(3:25) Liliya Yapparova, Meduza investigative journalist
    (6:01) Kirill Koroteev, head of international practice at the “Agora” international human rights group
    (11:45) Valentina Dekhtyarenko, project manager at the “Open Russia” human rights group
    (14:13) Dr. Olga Zeveleva, postdoctoral researcher at the Aleksanteri Institute, University of Helsinki, contributing to the Gulag Echoes project
    (21:50) Ksenia Runova, junior researcher at the Institute for the Rule of Law at the European University at St. Petersburg “The Naked Pravda” comes out on Fridays. Catch every new episode by subscribing at Apple Podcasts, Spotify, Google Podcasts, or other platforms. If you have a question or comment about the show, please write to Kevin Rothrock at kevin@meduza.io with the subject line: “The Naked Pravda.”

    • 32 min
    ‘Russian Journalism's Newspeak’: How the Kremlin's euphemisms creep into reporting about disasters

    ‘Russian Journalism's Newspeak’: How the Kremlin's euphemisms creep into reporting about disasters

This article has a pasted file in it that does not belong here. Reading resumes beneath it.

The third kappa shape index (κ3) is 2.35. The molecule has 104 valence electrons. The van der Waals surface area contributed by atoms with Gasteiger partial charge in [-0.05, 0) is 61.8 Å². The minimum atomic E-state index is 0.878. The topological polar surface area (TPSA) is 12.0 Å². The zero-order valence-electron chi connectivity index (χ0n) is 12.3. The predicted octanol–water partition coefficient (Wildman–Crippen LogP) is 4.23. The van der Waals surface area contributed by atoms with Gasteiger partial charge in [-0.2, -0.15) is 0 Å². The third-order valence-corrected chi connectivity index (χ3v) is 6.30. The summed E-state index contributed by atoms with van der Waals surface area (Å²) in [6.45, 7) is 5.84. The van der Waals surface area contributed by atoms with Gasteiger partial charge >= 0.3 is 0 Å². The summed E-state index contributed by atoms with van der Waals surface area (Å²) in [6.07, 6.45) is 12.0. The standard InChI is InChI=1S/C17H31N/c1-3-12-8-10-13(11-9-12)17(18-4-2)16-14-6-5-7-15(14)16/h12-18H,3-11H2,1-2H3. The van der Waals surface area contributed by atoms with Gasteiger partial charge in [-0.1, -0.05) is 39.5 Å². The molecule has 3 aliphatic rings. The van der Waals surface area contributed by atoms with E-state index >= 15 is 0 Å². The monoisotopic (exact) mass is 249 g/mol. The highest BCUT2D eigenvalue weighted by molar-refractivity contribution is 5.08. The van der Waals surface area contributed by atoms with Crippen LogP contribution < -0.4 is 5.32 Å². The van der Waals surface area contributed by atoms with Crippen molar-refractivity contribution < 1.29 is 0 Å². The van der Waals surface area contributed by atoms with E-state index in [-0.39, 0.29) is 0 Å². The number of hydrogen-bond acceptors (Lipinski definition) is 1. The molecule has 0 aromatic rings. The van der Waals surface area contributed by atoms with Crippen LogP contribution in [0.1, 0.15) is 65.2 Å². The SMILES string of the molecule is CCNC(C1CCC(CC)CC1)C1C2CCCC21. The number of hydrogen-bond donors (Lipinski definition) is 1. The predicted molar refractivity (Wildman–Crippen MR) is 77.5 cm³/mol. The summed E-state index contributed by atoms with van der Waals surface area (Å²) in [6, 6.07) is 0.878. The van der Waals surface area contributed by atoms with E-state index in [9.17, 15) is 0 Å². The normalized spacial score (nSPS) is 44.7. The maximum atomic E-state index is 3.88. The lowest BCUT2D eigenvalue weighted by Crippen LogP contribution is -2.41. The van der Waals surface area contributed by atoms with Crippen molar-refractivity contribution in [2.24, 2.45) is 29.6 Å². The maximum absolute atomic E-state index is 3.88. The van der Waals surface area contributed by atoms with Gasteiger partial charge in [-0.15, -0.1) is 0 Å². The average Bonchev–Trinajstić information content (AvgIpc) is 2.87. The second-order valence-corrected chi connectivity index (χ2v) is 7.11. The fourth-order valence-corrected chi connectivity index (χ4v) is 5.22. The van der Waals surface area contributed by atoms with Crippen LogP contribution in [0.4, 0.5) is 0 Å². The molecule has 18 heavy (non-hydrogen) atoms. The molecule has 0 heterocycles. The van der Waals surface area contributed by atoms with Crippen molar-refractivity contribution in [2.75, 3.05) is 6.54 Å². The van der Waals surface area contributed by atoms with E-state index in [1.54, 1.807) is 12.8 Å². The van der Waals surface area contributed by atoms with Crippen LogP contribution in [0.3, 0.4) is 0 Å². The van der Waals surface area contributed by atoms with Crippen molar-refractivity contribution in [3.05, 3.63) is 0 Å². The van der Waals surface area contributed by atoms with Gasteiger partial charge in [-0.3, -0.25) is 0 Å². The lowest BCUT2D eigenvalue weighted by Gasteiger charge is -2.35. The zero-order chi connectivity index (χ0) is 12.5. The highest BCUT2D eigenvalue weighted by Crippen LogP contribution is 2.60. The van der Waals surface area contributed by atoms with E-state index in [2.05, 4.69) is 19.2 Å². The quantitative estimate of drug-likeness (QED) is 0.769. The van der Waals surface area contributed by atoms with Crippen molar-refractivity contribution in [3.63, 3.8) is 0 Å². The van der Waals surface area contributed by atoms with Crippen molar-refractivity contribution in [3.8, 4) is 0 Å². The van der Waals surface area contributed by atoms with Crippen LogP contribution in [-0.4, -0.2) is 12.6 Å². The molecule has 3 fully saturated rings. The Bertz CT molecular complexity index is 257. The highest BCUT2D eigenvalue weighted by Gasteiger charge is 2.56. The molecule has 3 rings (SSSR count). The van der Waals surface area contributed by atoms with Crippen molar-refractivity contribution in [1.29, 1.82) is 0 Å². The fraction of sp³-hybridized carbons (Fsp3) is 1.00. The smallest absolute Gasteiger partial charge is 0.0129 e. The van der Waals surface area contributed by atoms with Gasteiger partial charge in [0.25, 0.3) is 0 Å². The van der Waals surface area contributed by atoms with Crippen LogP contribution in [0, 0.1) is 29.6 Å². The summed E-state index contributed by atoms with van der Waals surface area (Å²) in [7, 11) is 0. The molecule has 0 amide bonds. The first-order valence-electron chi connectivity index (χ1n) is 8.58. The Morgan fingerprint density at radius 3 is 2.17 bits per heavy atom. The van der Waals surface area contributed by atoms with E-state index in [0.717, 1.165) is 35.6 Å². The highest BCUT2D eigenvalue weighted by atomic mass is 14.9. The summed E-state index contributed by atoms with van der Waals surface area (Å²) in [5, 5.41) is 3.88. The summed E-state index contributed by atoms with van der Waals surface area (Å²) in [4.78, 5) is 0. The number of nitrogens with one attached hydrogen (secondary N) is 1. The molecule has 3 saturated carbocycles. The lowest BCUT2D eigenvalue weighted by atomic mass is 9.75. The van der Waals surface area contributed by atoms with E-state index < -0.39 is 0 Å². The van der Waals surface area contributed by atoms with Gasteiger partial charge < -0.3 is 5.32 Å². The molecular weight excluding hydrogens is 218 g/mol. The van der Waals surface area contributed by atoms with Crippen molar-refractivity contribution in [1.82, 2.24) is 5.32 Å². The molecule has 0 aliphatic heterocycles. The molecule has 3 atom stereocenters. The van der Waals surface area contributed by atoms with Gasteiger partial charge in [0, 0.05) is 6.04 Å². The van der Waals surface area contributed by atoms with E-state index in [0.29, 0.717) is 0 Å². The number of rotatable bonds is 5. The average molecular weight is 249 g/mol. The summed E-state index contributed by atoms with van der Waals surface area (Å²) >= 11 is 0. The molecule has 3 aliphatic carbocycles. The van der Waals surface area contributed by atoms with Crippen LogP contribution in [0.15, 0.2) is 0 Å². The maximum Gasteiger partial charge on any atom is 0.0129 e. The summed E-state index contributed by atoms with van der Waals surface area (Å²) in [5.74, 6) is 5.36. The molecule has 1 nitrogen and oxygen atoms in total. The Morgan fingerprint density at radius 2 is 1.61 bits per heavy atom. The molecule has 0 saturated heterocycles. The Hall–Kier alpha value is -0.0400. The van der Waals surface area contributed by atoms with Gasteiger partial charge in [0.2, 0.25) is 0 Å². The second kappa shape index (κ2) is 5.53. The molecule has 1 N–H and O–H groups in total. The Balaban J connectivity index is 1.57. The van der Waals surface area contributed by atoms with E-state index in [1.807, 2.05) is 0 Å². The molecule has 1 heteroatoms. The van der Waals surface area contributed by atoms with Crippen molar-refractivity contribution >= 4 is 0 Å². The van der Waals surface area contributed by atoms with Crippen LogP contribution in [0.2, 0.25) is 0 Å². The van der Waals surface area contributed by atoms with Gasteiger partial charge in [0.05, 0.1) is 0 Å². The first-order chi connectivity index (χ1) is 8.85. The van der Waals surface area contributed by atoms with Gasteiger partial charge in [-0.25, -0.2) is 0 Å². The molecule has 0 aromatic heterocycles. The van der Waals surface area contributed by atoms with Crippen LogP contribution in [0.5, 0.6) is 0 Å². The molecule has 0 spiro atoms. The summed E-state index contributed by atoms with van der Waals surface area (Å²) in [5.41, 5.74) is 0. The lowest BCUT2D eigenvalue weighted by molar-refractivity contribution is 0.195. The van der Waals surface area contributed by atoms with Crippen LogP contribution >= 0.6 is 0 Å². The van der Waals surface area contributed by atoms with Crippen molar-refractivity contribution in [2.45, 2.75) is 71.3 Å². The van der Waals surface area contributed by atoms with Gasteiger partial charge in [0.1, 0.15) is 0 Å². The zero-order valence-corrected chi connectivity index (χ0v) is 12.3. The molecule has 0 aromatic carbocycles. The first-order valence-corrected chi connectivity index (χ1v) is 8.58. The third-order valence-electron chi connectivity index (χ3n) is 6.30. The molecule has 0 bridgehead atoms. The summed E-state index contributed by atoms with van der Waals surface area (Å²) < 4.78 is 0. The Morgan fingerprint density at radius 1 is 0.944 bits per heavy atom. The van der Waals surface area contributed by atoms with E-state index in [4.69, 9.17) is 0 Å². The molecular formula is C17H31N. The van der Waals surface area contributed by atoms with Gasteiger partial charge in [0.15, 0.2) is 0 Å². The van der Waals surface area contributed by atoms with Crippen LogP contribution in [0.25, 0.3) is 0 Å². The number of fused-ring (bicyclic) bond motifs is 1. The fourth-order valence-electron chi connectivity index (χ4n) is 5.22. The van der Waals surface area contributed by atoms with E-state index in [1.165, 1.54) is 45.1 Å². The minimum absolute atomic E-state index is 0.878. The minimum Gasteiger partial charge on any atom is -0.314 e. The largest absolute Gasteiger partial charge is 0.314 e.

In late 2019, many Internet users started noticing that the Russian state media was increasingly describing gas explosions as “gas pops” in news coverage — even when the incidents caused major damage to life and property. In fact, the number of “gas pops” mentioned in news reports jumped from a few dozen stories in early 2017 to thousands of such reports by January 2020. Meduza’s sources in the presidential administration and Russia’s security agencies say this is the result of a targeted policy to introduce more “favorable information conditions” meant to avoid a public panic when reporting gas explosions. Since February 2020, when Meduza first published its findings about “gas pops” in Russian headlines, the significance of euphemisms in news reporting has only grown with the global spread of coronavirus. To understand this phenomenon better, “The Naked Pravda” welcomed back media scholar Sarah Oates, a professor at the University of Maryland, and Alexey Kovalev, Meduza's head of investigative reporting. “The Naked Pravda” comes out on Fridays. Catch every new episode by subscribing at Apple Podcasts, Spotify, Google Podcasts, or other platforms. If you have a question or comment about the show, please write to Kevin Rothrock at kevin@meduza.io with the subject line: “The Naked Pravda.”

    • 21 min